The Plantar Fascia is a broad, thick band of tissue that runs from under the heel to the front of the foot. Through overuse the fascia can become inflamed and painful at its attachment to the heel
bone or calcaneus. The condition is traditionally thought to be inflammation, however this is now believed to be incorrect due to the absence of inflammatory cells within the fascia. The cause of
pain is thought to be degeneration of the collagen fibres close to the attachment to the heel bone.
You're more likely to develop the condition if you're female, overweight or have a job that requires a lot of walking or standing on hard surfaces. You're also at risk if you walk or run for
exercise, especially if you have tight calf muscles that limit how far you can flex your ankles. People with very flat feet or very high arches also are more prone to plantar fasciitis.
Symptoms of plantar fasciitis can occur suddenly or gradually. When they occur suddenly, there is usually intense heel pain on taking the first morning steps, known as first-step pain. This heel pain
will often subside as you begin to walk around, but it may return in the late afternoon or evening. When symptoms occur gradually, a more long-lasting form of heel pain will cause you to shorten your
stride while running or walking. You also may shift your weight toward the front of the foot, away from the heel.
Your doctor will check your feet and watch you stand and walk. He or she will also ask questions about your past health, including what illnesses or injuries you have had. Your symptoms, such as
where the pain is and what time of day your foot hurts most. How active you are and what types of physical activity you do. Your doctor may take an X-ray of your foot if he or she suspects a problem
with the bones of your foot, such as a stress fracture.
Non Surgical Treatment
Stabilize the foot by using uniquely placed wedges, deep heel cups, and "posts" (stabilizers). When the foot is stabilized, it is brought back to a neutral or normal alignment. When the foot is in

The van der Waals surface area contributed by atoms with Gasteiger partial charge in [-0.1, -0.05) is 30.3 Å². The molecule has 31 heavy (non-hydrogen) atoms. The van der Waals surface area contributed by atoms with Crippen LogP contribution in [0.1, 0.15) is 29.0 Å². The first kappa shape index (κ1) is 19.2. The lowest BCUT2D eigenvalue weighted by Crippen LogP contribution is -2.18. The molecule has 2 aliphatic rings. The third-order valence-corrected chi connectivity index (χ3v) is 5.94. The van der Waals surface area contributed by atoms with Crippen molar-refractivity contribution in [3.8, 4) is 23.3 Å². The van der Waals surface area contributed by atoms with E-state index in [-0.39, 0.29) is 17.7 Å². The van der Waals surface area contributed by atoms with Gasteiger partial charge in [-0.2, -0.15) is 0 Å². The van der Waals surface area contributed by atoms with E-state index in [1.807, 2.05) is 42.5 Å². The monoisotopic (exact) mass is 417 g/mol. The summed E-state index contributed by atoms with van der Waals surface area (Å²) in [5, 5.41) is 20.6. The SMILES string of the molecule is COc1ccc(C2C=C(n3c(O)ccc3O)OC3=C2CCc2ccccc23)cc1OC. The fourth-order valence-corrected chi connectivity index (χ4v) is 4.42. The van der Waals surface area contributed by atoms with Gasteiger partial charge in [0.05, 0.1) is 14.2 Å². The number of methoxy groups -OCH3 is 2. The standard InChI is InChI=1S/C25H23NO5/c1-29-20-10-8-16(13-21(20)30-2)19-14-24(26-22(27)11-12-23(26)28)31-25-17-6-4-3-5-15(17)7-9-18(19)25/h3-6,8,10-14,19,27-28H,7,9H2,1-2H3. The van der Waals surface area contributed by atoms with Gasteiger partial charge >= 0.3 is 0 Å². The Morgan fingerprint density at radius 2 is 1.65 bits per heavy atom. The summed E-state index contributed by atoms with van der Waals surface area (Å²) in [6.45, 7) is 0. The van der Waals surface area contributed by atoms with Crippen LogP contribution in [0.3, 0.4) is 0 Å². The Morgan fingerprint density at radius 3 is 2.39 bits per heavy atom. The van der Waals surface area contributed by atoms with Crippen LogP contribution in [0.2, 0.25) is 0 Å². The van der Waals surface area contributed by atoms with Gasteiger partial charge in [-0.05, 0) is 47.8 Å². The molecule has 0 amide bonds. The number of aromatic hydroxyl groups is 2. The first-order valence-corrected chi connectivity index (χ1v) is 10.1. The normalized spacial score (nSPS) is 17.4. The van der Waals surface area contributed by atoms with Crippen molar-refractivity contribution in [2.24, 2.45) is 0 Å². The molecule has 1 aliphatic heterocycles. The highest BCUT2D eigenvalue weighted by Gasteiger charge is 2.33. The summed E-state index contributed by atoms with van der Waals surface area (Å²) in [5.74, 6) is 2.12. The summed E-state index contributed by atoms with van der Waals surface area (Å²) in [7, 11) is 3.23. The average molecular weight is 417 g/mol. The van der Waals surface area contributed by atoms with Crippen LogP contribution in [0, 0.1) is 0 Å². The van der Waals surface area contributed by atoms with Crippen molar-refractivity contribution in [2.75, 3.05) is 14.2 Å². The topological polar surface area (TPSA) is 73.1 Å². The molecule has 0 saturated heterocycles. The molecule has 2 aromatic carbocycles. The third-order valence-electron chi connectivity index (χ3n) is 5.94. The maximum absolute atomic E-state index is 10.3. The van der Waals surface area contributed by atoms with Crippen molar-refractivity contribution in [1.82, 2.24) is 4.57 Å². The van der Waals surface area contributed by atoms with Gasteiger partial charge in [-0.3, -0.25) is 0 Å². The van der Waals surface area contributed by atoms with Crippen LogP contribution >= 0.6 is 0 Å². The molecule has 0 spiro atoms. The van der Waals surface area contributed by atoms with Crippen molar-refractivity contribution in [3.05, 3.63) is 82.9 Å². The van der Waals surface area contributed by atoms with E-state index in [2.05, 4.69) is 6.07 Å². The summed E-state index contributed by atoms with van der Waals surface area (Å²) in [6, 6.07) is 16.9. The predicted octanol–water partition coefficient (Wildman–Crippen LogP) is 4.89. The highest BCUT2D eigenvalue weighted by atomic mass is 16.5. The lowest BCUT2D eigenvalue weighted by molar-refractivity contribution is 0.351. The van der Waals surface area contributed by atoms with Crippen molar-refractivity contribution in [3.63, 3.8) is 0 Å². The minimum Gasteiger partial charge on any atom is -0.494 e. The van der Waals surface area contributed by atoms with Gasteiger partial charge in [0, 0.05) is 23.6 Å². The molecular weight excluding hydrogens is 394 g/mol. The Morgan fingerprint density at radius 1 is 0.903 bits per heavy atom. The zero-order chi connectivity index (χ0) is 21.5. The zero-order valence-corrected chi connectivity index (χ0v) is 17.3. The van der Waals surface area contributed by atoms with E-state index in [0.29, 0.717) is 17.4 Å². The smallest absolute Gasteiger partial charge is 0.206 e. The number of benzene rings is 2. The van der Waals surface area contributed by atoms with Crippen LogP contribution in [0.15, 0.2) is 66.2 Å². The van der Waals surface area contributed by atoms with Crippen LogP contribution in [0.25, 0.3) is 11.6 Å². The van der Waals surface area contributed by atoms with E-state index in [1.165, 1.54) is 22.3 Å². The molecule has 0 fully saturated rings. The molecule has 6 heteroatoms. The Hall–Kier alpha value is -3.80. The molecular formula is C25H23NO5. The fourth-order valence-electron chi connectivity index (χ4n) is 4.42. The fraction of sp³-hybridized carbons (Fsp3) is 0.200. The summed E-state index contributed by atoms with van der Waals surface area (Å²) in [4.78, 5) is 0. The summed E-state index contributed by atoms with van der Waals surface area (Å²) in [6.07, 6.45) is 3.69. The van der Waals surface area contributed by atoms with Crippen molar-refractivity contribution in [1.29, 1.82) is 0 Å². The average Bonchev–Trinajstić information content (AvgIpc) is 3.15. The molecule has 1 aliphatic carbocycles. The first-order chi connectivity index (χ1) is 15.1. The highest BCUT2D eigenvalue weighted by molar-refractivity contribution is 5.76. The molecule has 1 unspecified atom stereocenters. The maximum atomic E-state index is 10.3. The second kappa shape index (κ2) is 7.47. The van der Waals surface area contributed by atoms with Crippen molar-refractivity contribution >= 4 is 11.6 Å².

its normal alignment, pronation and supination are reduced or completely corrected, and the abnormal pull on the Plantar Fascia is alleviated. This will allow the Plantar Fascia to begin to heal.
When healing occurs, the pain and inflammation gradually subside. Provide the specific amount of arch support that your foot requires. Our custom-made orthotics support not only the arch as a whole,
but each individual bone and joint that forms the arch. Whether your arch is flat or abnormally high, our custom-made orthotics will provide the support that you need. When the arch is properly
supported, the Plantar Fascia is protected and healing can begin. Aid in shock absorption. The primary shock absorbers of our feet, and therefore our body, are the Plantar Fascia and the arch. To aid
these structures, we construct our custom-made orthotics so that they provide semi-flexible support to the arch by "giving" to absorb the shock of each step, rather than our foot absorbing the shock
(our orthotics act in the same way a shock absorber does on an automobile). When your weight is removed from the orthotic, the arch returns to its original height since the material we use has a
built-in "memory." This action will help to keep the Plantar Fascia and arch healthy and pain free. Cushion the heel. Our custom-made orthotics use thin, cushiony, durable, materials to cushion and
protect the heel. This helps to alleviate painful heels.
Most practitioners agree that treatment for plantar fasciitis is a slow process. Most cases resolve within a year. If these more conservative measures don't provide relief after this time, your
doctor may suggest other treatment. In such cases, or if your heel pain is truly debilitating and interfering with normal activity, your doctor may discuss surgical options with you. The most common
surgery for plantar fasciitis is called a plantar fascia release and involves releasing a portion of the plantar fascia from the heel bone. A plantar fascia release can be performed through a regular
incision or as endoscopic surgery, where a tiny incision allows a miniature scope to be inserted and surgery to be performed. About one in 20 patients with plantar fasciitis will need surgery. As
with any surgery, there is still some chance that you will continue to have pain afterwards.
Being overweight can place excess pressure and strain on your feet, particularly on your heels. Losing weight, and maintaining a healthy weight by combining regular exercise with a healthy, balanced
diet, can be beneficial for your feet. Wearing appropriate footwear is also important. Ideally, you should wear shoes with a low to moderate heel that supports and cushions your arches and heels.
Avoid wearing shoes with no heels.